I’d imagine you’re mainly into the classic models, but what do you think about the time around 2000 when Vans fully jumped on the Osiris band wagon with shoes like the Cab 7?

Yeah I’m a purist but there is something curious about that moment in time. Following the leads of other brands was nothing new for Vans, Vans became associated with skateboarding almost by accident so they were always on the back foot. It was fortuitous how it happened and Vans never claimed to be at that innovative forefront until later. Yes the Old Skool was an original idea and the Sk8-Hi I guess… but the Madrid and Native American were in answer to what brands like Vision and Airwalk were doing. I think this is a similar thing with Osiris in the early 2000’s.

Have you been involved in many exhibitions? People must love seeing this kind of stuff.

There’s nothing better than the maximum impact of a curated exhibit. I joined forces with Dimitri Coste and Jurgen Blumlein a few years back in Berlin, that’s probably still the high water mark. Of course the 50th celebration displays last year were epic, the best is yet to come though. Global collector tour perhaps?

Do you ever get any strange requests or questions from customers?

The whole operation requires explanation so there plenty of questions. I’m normally the one making strange requests of people and wanting to get into their loft or shoe closet or pilfering their family photo albums for incidental Vans heat!

“Geoff Rowley is super stoked on what I do”

Any famous visitors to the shop?

Tony Alva and Christian Hosoi have been through the shop which was epic. Geoff Rowley is super stoked on what I do and welcoming him was rad. Steve Van Doren was the ultimate however, a dream come true. His dad is next on my list… and Weird Al Yankovic.

Is there one piece you’ve always wanted to get your hands on but haven’t been able to?

I’m ticking items off that list as time goes by, there’s not many now that have eluded me. There’s one elusive skate model from the 1970’s I’m pursuing and a piece of skydiving genius which are top of the list. Of course it’s then trying to find them and others in my size!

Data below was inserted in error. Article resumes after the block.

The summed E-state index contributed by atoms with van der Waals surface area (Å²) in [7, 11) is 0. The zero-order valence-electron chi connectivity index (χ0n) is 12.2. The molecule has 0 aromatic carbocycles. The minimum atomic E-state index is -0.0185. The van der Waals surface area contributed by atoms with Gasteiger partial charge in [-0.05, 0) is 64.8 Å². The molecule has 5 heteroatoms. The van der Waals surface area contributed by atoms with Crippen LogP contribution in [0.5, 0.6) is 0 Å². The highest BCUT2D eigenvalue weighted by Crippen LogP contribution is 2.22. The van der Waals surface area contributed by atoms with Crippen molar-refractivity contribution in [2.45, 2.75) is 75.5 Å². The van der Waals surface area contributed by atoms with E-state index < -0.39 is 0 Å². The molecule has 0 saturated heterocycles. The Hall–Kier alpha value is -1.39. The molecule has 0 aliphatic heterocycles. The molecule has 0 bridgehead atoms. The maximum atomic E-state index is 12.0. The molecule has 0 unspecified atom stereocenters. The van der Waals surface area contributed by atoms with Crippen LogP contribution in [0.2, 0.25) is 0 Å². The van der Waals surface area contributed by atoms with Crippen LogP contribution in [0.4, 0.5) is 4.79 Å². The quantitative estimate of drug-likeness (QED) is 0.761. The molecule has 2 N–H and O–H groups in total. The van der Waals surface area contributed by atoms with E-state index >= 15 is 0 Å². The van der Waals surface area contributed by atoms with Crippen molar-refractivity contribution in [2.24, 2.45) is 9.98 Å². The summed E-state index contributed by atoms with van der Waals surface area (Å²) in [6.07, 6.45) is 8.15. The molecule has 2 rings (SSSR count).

Look at all those colourways!

Are there any models you’d love to see a re-issue of?

Yeah, but I’m holding out in the hope that one day old-world vulcanisation will be revived and Vans come knocking with that question in mind…

If it’s possible to narrow down, what would you say was the best year for Vans?

That’s a tough one. There were several floods of appeal, 1976-78 and the release of the #95 Era, #36 Old Skool, and #38 Sk8-Hi – linked with the skateboard and BMX revolution. That was special.

Then there was freestyle BMX boom early 1980’s and the Jeff Spicoli checkerboard moment. Equally the moment of evolution from full Caballero to the Half Cab in the early 1990’s was momentous.

“The brand was made on family values, the Van Doren spirit”

What, in your eyes, made the brand? What’s so special about a canvas shoe? What’s Off the Wall?

The brand was made on family values, the Van Doren spirit, nothing at all is special about a canvas shoe – it’s how it’s delivered. Fun, playfulness, integrity, attitude and gratitude.

The Van Doren rubber company came from humble beginnings, they were forced to go that extra length to survive and that meant being flexible, making a superior product and forming lasting bonds at street level with the kids who would represent the brand with style and charisma – the Alvas, the Spicolis, the Caballeros.

Offering them one shoe at a time, flavouring them with checkerboards and unicorns, agreeing to decapitate their first signature shoe. It’s a brand with a set of belief systems and personality, a brand for the people.

To find out more about Henry, his shop and his collection head to